emberleo: A dark-haired woman weaving strands of light (dreaming)
Ember ([personal profile] emberleo) wrote2013-03-26 01:05 pm

A Dream Pataki

I dreamt this yesterday (Monday) morning:

I had to ford a slow-moving but very cold river that was about 4 feet deep, in my car. It was the kind of river that is near the sea, because the waves would periodically flood the car, so I couldn't stay dry. Finally I had to turn my car into a little boat and get out and kick-paddle to push us to the other shore.

On the other shore was a strange house full of wanderers, where I could rest for a bit. Once I was well-rested, I found myself in a bazaar, talking to an older woman with dark hair and caramel skin. I picked up a gorgeously-illustrated picture book, and looked at a picture of a beautiful older African man. The style of the painting was a sort of splotchy watercolor. I grinned and turned the picture around to show the woman. "This reminds me of Obatala!" I said, pleased, but not expecting her to know what I meant. She replied that it was Orunla.

She started to tell me the story, which was indeed about an Orixa. I wasn't quite sure of the name.
"Wait, you mean Oxala?" I asked.
"You're not LISTENING!" she replied sharply.
I was abashed, and apologized, explaining that I WAS listening, but I knew different names for the Orixa and wanted to make sure I understood her story correctly. She grumbled and told me to read the book myself, then.
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The book told the story of the first two Orixa, with Oludumare: a Man and a Woman, made to be immortal, to keep Oludumare company, and guard the world. Oludumare had created a world full of wondrous things that moved in cycles of life, creation, and death. The Man and Woman at first were occupied learning about all of the many things in Oludumare's world. They loved each other as husband and wife do.

One day, Oludumare came to the Man and said "She wants to die."

The Woman had made her case, that if she could not create, she had no reason for existence. She wanted very much to create children, as all the plants and animals do. Everything else in all of Oludumare's creation was part of the beautiful cycle, why not her?

Oludumare admonished that they had been created to be immortal and thus did not need children to carry on their traditions in their absence.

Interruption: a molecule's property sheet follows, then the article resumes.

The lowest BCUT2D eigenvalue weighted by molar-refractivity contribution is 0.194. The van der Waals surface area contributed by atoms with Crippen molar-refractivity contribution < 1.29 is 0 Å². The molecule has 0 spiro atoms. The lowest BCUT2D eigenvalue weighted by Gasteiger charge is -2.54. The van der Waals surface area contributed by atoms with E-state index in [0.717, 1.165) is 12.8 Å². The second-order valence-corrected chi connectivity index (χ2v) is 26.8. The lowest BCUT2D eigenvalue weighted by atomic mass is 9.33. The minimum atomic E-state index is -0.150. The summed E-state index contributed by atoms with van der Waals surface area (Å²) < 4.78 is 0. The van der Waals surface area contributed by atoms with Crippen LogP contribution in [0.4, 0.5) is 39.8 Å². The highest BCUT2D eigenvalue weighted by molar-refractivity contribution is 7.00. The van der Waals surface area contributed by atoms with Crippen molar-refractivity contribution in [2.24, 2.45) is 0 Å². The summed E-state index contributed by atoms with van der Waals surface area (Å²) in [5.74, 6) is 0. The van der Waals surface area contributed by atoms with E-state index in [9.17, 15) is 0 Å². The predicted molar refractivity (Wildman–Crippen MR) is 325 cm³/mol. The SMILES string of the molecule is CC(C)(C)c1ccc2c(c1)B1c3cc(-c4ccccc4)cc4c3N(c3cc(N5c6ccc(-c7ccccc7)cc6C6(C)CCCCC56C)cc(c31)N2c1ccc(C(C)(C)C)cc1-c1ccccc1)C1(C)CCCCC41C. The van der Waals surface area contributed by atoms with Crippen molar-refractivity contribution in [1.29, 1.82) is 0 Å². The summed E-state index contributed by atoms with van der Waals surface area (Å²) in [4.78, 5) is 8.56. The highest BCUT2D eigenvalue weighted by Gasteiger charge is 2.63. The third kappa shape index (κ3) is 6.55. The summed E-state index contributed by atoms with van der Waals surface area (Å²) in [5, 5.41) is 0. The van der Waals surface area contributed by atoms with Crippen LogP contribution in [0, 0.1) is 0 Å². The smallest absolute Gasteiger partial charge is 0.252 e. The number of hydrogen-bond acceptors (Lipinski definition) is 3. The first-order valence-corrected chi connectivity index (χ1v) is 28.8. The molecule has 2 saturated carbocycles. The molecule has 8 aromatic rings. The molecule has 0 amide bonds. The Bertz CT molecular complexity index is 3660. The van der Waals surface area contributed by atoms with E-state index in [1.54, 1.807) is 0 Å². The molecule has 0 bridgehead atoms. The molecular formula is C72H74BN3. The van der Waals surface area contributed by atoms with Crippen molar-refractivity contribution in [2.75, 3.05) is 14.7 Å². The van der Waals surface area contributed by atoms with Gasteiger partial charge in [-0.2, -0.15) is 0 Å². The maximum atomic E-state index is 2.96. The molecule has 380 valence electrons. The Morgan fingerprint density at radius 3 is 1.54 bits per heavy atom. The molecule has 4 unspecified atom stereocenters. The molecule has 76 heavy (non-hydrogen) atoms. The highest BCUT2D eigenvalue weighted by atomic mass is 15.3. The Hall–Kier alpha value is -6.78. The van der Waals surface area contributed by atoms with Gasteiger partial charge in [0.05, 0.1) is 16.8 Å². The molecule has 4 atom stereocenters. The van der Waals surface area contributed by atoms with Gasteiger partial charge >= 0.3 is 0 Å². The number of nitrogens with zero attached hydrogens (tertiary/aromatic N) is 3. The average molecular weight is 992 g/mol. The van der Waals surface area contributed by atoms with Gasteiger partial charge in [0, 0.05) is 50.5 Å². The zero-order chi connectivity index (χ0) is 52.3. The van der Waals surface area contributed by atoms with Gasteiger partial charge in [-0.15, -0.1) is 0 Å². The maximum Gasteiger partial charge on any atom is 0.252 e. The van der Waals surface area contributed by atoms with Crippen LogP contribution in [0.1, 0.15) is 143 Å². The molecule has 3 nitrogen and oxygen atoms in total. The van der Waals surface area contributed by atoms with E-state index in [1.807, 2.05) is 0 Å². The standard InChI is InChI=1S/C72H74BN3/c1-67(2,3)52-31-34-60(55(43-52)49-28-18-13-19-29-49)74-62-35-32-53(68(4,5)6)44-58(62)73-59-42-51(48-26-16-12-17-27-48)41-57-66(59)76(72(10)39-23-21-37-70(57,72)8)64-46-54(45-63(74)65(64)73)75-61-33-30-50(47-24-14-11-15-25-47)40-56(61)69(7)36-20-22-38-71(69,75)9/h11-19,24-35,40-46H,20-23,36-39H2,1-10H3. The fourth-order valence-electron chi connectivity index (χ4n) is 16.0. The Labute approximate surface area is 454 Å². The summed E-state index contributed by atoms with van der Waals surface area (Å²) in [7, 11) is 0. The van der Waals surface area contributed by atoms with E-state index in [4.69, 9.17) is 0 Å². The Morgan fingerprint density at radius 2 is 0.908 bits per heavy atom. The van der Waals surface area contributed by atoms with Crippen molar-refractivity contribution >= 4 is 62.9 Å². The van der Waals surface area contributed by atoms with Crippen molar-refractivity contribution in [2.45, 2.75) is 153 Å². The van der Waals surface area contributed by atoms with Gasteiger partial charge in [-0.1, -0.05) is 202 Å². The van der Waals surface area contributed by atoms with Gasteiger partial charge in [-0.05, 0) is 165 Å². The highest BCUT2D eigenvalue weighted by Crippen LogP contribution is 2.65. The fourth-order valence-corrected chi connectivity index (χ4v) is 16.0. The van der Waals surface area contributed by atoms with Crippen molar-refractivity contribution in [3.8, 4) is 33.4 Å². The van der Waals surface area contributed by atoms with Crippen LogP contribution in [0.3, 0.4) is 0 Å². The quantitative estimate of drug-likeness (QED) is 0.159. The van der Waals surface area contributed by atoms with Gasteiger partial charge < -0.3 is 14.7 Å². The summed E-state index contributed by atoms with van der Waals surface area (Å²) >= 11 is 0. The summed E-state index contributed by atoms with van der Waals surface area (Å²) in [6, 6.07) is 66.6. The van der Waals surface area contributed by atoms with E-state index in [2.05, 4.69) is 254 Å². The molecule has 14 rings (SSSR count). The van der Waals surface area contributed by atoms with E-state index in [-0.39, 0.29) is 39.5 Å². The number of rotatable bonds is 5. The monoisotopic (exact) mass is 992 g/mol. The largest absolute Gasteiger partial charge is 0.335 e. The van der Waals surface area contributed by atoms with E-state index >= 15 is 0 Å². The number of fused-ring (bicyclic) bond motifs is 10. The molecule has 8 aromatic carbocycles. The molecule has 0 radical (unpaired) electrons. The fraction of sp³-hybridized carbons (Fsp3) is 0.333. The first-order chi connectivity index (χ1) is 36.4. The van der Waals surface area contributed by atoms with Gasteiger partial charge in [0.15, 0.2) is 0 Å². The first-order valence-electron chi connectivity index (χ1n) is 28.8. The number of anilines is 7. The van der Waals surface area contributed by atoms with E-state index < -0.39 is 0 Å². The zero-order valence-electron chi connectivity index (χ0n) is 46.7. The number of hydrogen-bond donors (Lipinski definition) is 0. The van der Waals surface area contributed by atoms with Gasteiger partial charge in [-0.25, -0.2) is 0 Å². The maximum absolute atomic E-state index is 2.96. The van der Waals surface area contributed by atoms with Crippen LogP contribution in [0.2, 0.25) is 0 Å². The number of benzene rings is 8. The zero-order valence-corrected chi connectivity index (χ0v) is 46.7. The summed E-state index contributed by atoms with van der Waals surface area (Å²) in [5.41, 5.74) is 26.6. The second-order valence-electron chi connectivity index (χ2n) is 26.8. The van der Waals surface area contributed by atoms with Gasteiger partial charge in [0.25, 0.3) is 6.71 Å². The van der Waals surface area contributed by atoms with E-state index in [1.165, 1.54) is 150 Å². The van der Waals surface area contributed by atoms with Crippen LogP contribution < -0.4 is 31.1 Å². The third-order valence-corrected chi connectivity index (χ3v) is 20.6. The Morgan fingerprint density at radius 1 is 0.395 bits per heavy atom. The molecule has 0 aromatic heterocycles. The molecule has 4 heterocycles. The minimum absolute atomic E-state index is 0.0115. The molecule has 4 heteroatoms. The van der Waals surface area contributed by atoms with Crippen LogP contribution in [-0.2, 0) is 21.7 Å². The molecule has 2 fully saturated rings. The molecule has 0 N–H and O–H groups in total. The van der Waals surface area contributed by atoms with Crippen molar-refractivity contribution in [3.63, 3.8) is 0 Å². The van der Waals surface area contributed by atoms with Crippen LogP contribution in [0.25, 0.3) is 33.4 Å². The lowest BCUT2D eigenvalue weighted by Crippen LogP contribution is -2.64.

"Then let me die," she replied.

But the Man did not want her to die, and did not himself want to die. He loved the Woman and wanted her to stay with him. Oludumare was firm.

"You must help her die."
"You can't want me to kill her?!"
"Go out into the world and learn all there is to know of death."

Reluctantly, the Man did as he was told. At first he was angry with Oludumare, then resigned. Finally he began to see the beauty of the cycle that the Woman had perceived. As it moved before him and swirled around him in its mysterious glory, the Man understood the value of death in the cycle.

He returned to the hall where the Woman and Oludumare were waiting, his garments stained with blood, with mud, with salt water and sweat, with all the substances of creation and death marking his garments.

"I understand," he said.
Oludumare smiled. The Woman was relieved.
"Then I may die now?" She asked. And it was so.

That the Man would not be lonely, Oludumare made another Woman. She was able to die, and able to create, both these things built into her being from the first. The Man, too, was given the possibility to die. He, too, could create now, his journey having initiated him into the mysteries of the cycle.

They soon had children, who became part of the cycle themselves. They multiplied, and spread across the world, and each in time took up guardianship of different aspects of Oludumare's creation.

Oludumare was never lonely again.
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I closed the book, and brought it back to the woman. I told her I MUST own the book, and asked its price. She was reluctant, as though she was obliged to let me have the story, but didn't believe I deserved it, and thus didn't want to sell me the book. I was in tears - it was the most beautiful story I had ever heard, and I could see myself the mysteries of the cycle moving through the artwork, the beauty of Death moving through the cycle. She relented, selling me the book for some strange fee I no longer remember. Not coins, certainly, but perhaps bites of bread, and a snippet of my hair, or somesuch.

I woke up not being sure if the story was about Obatala or Orunla, and knowing no name for the first Woman.

I thought the story was about Obatala until just now, when I looked up Orunla and saw that Orunla (Orunmila) was the first Orixa, who got to watch Oludumare create all things, and that's how He knows all fates. So I think yes, this story IS about Orunla, and I was given a gift of it, that the one sent to give it to me didn't really feel I deserved, but she was under orders of some kind.

Edit Note:
Although I must admit what I looked up after the story contradicts all the stories I knew before, where Obatala was the first Orixa under Oludumare, and Orunla was Obatala's youngest son, who spent most of his time growing up buried to the neck under the tree Iroko.... Have I got wires crossed, or is this just a place where mythology has multiple answers?

-E-

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